Only in our nation could someone be hoisted over us without merit. We were born that way. Our first Prime Minster was appointed ahead of Sardar Patel who enjoyed the most confidence within the Congress party. From then on the trend has continued and sustained to our current Prime Minister. And all indications are it will in the future. Because our national media will not take the time to examine Rahul Gandhi, we are left to ourselves to size him up. Let us begin with his background.


Rahul Gandhi comes from the most high profile political family yet his personal background is not very well known. He is entitled to his privacy of course, but a potential national leader will attract some scrutiny. His educational background is mired in controversy. So too are his claims on election affidavits. It seems strange that our future leader cannot seem to get his story on education right or is unwilling to set the record straight putting all doubts to rest. Very little is known of his professional life before joining politics.

Political career

Rahul Gandhi was elected to Lok Sabha from Amethi in May 2004. He has not held any political office yet and has mainly concentrated on party building activities, especially the youth wing. His pet project, bringing democracy to Congress, is not yet a success. Internal elections in youth Congress and his youth leader appointees have not exactly been controversy free. He took up party building responsibility in Uttar Pradesh and Bihar. While he enjoyed moderate success in UP, he is still far from breaking Bahujan Samaj Party’s hold on the state. His Bihar attempts were a disaster as evidenced in recent elections and his visits to other states, especially Gujarat, have had little impact on his party’s fortunes there.

After having spent over 6 years in domestic politics, travelling overseas, interacting with foreign leaders and having the best political minds within the party to support and mentor him, there is very little Rahul Gandhi espouses or articulates. His sporadic attempts at making political sounds have resulted in more controversies and have done very little to add or give direction to political debates. Rather they come across as manipulative and aimed at exploiting short gains. Leaders he has hand picked have failed to deliver.

For someone who purports to be concerned of the nation’s wellbeing, he is remarkably detached from parliamentary proceedings. He only goes there about half the time and for the limited time he spends there, he almost never participates in debates.

Discovery of India

A couple of years ago, Rahul Gandhi embarked on his very own ‘discovery of India ’ to understand the country better and gain political maturity. When he was touring, not a day went by when a doting national news media did not report his encounters with the unwashed masses, especially during the last general elections. Visiting dalit houses, tea stalls, road side vendors, his jumping the security cordon and shaking hands with the crowds featured fondly in national news space. This discovery phase now seems to have ended. It is only natural for us to expect Rahul Gandhi to list his learnings, summarize them for us, articulate them for the nation. But nothing of the sort has happened yet, which leaves us to wonder if he has learned anything at all. One might cite his speech in the parliament during the Indo-US nuclear deal debate. But that too was a half baked, disappointing attempt. The debt ridden Kalavati he spoke about is still waiting for better days and had to travel to Delhi to remind Rahul Gandhi of his unkept promises.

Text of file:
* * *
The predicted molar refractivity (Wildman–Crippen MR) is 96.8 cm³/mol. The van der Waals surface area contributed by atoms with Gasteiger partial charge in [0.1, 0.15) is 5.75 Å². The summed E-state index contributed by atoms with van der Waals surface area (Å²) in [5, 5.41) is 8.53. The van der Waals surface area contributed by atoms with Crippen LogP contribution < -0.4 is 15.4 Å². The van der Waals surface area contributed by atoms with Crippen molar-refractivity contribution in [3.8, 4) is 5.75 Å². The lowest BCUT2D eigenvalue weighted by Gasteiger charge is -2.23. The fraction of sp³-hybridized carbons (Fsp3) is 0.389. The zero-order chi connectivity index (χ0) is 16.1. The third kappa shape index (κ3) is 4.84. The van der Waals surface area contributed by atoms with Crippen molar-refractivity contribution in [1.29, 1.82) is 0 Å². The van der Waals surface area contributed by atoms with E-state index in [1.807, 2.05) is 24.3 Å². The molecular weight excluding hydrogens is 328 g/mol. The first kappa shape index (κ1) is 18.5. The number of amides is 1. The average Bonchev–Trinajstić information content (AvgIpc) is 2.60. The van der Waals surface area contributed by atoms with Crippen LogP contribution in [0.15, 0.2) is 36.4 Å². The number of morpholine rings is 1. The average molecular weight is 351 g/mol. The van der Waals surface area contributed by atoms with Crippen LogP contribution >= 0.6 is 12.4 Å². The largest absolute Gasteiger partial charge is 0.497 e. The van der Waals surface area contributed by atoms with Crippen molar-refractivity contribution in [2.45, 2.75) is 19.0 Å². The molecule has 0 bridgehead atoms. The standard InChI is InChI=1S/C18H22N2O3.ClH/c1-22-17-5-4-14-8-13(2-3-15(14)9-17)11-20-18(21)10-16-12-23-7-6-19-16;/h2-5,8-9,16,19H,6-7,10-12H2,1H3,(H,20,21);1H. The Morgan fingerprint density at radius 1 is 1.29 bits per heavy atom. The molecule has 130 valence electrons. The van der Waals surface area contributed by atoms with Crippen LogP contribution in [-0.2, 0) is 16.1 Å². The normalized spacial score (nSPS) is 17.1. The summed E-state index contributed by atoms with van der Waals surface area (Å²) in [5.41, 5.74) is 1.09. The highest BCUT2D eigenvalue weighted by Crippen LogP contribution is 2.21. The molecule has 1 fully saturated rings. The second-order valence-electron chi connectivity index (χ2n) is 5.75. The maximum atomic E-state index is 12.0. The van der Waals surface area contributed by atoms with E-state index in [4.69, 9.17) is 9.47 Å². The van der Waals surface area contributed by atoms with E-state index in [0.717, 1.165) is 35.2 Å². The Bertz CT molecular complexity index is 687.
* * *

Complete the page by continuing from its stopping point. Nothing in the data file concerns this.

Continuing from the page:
In an interview to NDTV, Arun Jaitley was asked for his advice to Rahul Gandhi. In his answer Jaitley said, Rahul Gandhi should make constructive political interventions and participate in debates more. Politics could not be “an endless series of photo opportunities”. That was very well put and summarizes Rahul Gandhi’s political life so far. No astute observer will miss this coincidence. Glance through our national media and you will see nothing but favourable coverage of Rahul Gandhi. Critical reports of him are hard to come by. Prominent television news editors have been at the forefront of this. Rahul Gandhi is found missing every time the nation faces crisis but will emerge to exploit any and every convenient photo opportunity.

In the 40 years of his life so far, Rahul Gandhi has not exhibited any leadership traits. Over 6 years of his political stint have only yielded in often banal and sometimes controversial utterances. He has not added to or defined any political debate and still cannot speak extemporaneously. Despite the stage managed, carefully choreographed tours, when faced with unscripted events he has had to beat a hasty retreat on more than one occasion. He is reluctant to face harsh, inconvenient questions without any safety net. There is very little he espouses or articulates. His ‘youth icon’ or the ‘destiny deliverer’ facade is built on the strength of fuzzy op-eds and fuelled by exploiting photo opportunities.